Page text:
What I like about Capps is that he seems to have the raw “stuff” to get people out. He has a live fastball, and a decent assortment of breaking pitches to keep opposing batters off-balance.
However, there is a troubling sign that makes the new closer a bit too much like the old one for my tastes…
For all his velocity, Capps is a “pitch to contact” type of closer. Those kind of guys make me nervous, especially in the playoffs when “contact” usually is the equivalent of “base hit”. Now don’t get me wrong…I think that Capps is better suited for the role than Rauch, who didn’t have the live fastball or control of the nasty curve to ever dominate the final inning. However, on a scale of “Guardado-Aguilera-Nathan”, I think Capps falls somewhere between Eddie & Aggie.
Thus, it is very interesting that the Twins just traded for Angels closer Brian Fuentes:
The “official word” is that Fuentes will be used primarily as a setup man to Capps, but Gardy also made the interesting comment that Fuentes could be used in “certain save situations”. I like that reasoning, as it shows me that Gardy understands that Capps isn’t Rivera or Papelbon and thus wants to consider all his options.
Perhaps the best thing that could come out of all of this is that it gives the Twins some bullpen depth, something that always seems to be lacking (on any club, really). Guys like Crain and Guerrier can’t always shoulder the load, the biggest case in point being Matty G., as we may have already burned him out from years of overuse.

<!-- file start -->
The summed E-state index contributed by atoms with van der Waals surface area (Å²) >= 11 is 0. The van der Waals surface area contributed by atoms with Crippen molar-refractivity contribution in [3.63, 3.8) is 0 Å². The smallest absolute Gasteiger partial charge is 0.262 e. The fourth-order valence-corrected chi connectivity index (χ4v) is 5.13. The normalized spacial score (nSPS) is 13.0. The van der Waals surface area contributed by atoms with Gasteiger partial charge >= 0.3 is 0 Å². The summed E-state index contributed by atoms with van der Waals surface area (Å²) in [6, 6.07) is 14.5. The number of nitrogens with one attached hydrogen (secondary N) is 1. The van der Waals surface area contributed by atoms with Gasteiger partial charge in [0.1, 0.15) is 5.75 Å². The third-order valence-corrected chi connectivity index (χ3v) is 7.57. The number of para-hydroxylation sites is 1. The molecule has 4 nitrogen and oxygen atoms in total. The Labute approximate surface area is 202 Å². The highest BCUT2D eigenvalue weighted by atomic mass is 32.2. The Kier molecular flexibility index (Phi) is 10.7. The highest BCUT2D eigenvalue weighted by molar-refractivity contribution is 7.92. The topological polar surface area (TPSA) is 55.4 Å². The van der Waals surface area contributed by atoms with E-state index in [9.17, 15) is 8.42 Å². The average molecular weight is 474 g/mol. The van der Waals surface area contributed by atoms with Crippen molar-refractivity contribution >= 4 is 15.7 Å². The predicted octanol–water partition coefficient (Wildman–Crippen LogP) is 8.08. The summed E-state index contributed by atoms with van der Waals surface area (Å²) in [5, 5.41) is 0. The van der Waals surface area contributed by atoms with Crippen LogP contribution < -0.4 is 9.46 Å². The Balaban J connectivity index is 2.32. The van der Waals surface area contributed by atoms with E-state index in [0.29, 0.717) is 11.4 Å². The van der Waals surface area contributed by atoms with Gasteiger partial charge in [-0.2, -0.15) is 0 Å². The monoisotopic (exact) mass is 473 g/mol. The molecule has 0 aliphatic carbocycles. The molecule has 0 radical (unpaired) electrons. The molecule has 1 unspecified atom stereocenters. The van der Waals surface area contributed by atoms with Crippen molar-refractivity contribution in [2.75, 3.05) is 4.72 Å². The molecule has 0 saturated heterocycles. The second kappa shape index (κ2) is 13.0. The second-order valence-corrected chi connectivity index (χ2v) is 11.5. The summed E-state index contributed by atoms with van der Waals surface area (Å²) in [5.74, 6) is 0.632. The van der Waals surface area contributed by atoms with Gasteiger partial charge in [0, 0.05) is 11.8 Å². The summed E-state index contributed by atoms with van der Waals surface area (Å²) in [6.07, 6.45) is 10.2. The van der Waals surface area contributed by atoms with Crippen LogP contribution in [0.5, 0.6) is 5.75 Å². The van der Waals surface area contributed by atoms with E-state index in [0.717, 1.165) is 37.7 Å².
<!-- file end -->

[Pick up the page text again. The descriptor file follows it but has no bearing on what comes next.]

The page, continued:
Tonight, Francisco Liriano went 5.2 innings and only gave up one run. Without observing the game and just going by that stat line, you’d think that maybe he walked a few too many guys or just ran out of gas. This was not the case whatsoever. In fact, Frankie (if not spectacular) was remarkable in his ability to get out of jams.
In the fifth inning, with the bases loaded with Sox and no one out, Cisco got Rios to hit into a force play at the plate, then struck out both Konerko and Quentin on nasty sliders to end the inning.
In the sixth, the Sox again loaded the bases, this time with one out, only to see Liriano get Pierre to line out and then cede to Guerrier, who popped out Ramirez.
All told, it was a miraculous performance from Liriano in terms of pitching out of jams.
Then the seventh inning dawned, the Tighty-Whities put a man on base (Mauer) to pitch to Kubel, and that pretty much ended things:
-With Valencia playing so well at third, there seems to be no rush to hurry along Nick Punto back from injury. When Little Nicky does return, I would hope that Gardy would use him as a sub, not wrenching the starting job from a still-hitting Danny Boy.
-Will anyone really miss Mijares? He’s basically what I call a 50-50 guy. He might get the lefty out, but he also has just a great a chance at walking him or uncorking a wild pitch. Is he worth it as a LOGEY?
Preview (65-50, 1st, 1.0 GA CWS): Gio Gonzalez (10-7, 3.51) vs. Carl Pavano (14-7, 3.28). As Bert Blyleven said on the telecast tonight, Oakland is playing some decent ball right now, and can throw some quality arms at us this weekend. But is it any match for the stache? I think not.
Tonight’s marathon Twins-Rays game featured two of the most solid franchises in the American League duking it out deep into extra innings.
For “starters”, David Price (7 IP, 5 H, 1 ER, 7 K) and Scott Baker (8 IP, 3 H, 0 ER, 7 K) matched each other hurl for hurl, with only an early Jason Repko double (driving in Danny Valencia) lighting up the scoreboard whatsoever.
Unsettlingly, though, Matt Capps came in for the save situation and promptly blew it, allowing the tying run to score on a Dan Johnson single.